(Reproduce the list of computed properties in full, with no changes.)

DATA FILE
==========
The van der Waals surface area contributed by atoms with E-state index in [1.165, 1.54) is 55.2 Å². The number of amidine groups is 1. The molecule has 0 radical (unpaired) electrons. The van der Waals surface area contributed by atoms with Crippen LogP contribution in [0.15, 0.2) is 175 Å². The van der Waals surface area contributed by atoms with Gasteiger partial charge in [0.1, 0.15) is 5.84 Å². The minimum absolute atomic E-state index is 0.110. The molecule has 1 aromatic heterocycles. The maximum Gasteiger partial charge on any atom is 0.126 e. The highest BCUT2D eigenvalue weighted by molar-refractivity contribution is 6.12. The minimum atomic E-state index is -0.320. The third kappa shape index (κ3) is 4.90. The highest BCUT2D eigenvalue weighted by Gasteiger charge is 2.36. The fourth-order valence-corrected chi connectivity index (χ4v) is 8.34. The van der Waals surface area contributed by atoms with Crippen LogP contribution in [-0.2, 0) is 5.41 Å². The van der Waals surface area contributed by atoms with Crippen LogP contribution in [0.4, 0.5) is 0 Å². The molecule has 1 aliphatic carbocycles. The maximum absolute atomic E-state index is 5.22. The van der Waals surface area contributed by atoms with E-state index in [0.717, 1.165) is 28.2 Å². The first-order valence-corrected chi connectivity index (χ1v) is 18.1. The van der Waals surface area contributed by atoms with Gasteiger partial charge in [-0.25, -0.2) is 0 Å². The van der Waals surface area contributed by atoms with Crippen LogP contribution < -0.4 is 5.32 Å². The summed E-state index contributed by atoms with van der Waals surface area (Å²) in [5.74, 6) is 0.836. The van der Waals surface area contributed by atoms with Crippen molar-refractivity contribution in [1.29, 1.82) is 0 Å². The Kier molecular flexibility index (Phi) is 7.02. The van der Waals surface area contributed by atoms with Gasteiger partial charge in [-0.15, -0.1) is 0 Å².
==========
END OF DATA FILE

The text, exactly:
The van der Waals surface area contributed by atoms with E-state index in [1.165, 1.54) is 55.2 Å². The number of amidine groups is 1. The molecule has 0 radical (unpaired) electrons. The van der Waals surface area contributed by atoms with Crippen LogP contribution in [0.15, 0.2) is 175 Å². The van der Waals surface area contributed by atoms with Gasteiger partial charge in [0.1, 0.15) is 5.84 Å². The minimum absolute atomic E-state index is 0.110. The molecule has 1 aromatic heterocycles. The maximum Gasteiger partial charge on any atom is 0.126 e. The highest BCUT2D eigenvalue weighted by molar-refractivity contribution is 6.12. The minimum atomic E-state index is -0.320. The third kappa shape index (κ3) is 4.90. The highest BCUT2D eigenvalue weighted by Gasteiger charge is 2.36. The fourth-order valence-corrected chi connectivity index (χ4v) is 8.34. The van der Waals surface area contributed by atoms with Crippen LogP contribution in [-0.2, 0) is 5.41 Å². The van der Waals surface area contributed by atoms with Crippen LogP contribution in [0.4, 0.5) is 0 Å². The molecule has 1 aliphatic carbocycles. The maximum absolute atomic E-state index is 5.22. The van der Waals surface area contributed by atoms with E-state index in [0.717, 1.165) is 28.2 Å². The first-order valence-corrected chi connectivity index (χ1v) is 18.1. The van der Waals surface area contributed by atoms with Gasteiger partial charge in [-0.25, -0.2) is 0 Å². The van der Waals surface area contributed by atoms with Crippen LogP contribution < -0.4 is 5.32 Å². The summed E-state index contributed by atoms with van der Waals surface area (Å²) in [5.74, 6) is 0.836. The van der Waals surface area contributed by atoms with Crippen molar-refractivity contribution in [1.29, 1.82) is 0 Å². The Kier molecular flexibility index (Phi) is 7.02. The van der Waals surface area contributed by atoms with Gasteiger partial charge in [-0.15, -0.1) is 0 Å².